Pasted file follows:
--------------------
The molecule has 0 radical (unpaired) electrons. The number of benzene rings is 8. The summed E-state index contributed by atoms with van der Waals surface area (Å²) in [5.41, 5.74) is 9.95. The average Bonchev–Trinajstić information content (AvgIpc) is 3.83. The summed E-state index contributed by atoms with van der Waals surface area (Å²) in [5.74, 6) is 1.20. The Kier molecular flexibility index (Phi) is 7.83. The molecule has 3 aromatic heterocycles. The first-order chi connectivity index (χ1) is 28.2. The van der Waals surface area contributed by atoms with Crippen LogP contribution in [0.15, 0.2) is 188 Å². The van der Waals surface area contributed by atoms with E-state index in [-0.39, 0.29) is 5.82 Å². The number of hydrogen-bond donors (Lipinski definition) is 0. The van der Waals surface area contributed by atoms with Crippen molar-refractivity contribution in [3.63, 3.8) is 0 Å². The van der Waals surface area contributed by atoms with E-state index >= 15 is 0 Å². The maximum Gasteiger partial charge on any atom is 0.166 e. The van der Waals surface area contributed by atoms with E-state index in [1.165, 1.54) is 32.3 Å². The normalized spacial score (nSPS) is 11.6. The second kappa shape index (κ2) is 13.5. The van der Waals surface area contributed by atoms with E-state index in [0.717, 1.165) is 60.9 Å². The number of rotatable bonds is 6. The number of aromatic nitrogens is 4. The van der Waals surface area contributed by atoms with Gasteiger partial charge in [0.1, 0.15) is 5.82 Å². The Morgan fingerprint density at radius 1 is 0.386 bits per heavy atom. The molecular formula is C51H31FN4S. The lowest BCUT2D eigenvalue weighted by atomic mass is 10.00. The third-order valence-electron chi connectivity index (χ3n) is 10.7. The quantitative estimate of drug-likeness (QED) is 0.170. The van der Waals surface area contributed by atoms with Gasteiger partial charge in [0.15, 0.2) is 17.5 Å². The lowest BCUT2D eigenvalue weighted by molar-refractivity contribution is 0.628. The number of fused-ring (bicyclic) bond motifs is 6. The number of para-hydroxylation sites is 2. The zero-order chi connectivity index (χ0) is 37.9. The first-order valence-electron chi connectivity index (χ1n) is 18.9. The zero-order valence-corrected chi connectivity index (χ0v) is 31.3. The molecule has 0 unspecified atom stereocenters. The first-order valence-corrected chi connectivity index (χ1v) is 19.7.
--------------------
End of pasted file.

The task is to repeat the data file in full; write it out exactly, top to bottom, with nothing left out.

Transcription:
The molecule has 0 radical (unpaired) electrons. The number of benzene rings is 8. The summed E-state index contributed by atoms with van der Waals surface area (Å²) in [5.41, 5.74) is 9.95. The average Bonchev–Trinajstić information content (AvgIpc) is 3.83. The summed E-state index contributed by atoms with van der Waals surface area (Å²) in [5.74, 6) is 1.20. The Kier molecular flexibility index (Phi) is 7.83. The molecule has 3 aromatic heterocycles. The first-order chi connectivity index (χ1) is 28.2. The van der Waals surface area contributed by atoms with Crippen LogP contribution in [0.15, 0.2) is 188 Å². The van der Waals surface area contributed by atoms with E-state index in [-0.39, 0.29) is 5.82 Å². The number of hydrogen-bond donors (Lipinski definition) is 0. The van der Waals surface area contributed by atoms with Crippen molar-refractivity contribution in [3.63, 3.8) is 0 Å². The van der Waals surface area contributed by atoms with E-state index >= 15 is 0 Å². The maximum Gasteiger partial charge on any atom is 0.166 e. The van der Waals surface area contributed by atoms with E-state index in [1.165, 1.54) is 32.3 Å². The normalized spacial score (nSPS) is 11.6. The second kappa shape index (κ2) is 13.5. The van der Waals surface area contributed by atoms with E-state index in [0.717, 1.165) is 60.9 Å². The number of rotatable bonds is 6. The number of aromatic nitrogens is 4. The van der Waals surface area contributed by atoms with Gasteiger partial charge in [0.1, 0.15) is 5.82 Å². The Morgan fingerprint density at radius 1 is 0.386 bits per heavy atom. The molecular formula is C51H31FN4S. The lowest BCUT2D eigenvalue weighted by atomic mass is 10.00. The third-order valence-electron chi connectivity index (χ3n) is 10.7. The quantitative estimate of drug-likeness (QED) is 0.170. The van der Waals surface area contributed by atoms with Gasteiger partial charge in [0.15, 0.2) is 17.5 Å². The lowest BCUT2D eigenvalue weighted by molar-refractivity contribution is 0.628. The number of fused-ring (bicyclic) bond motifs is 6. The number of para-hydroxylation sites is 2. The zero-order chi connectivity index (χ0) is 37.9. The first-order valence-electron chi connectivity index (χ1n) is 18.9. The zero-order valence-corrected chi connectivity index (χ0v) is 31.3. The molecule has 0 unspecified atom stereocenters. The first-order valence-corrected chi connectivity index (χ1v) is 19.7.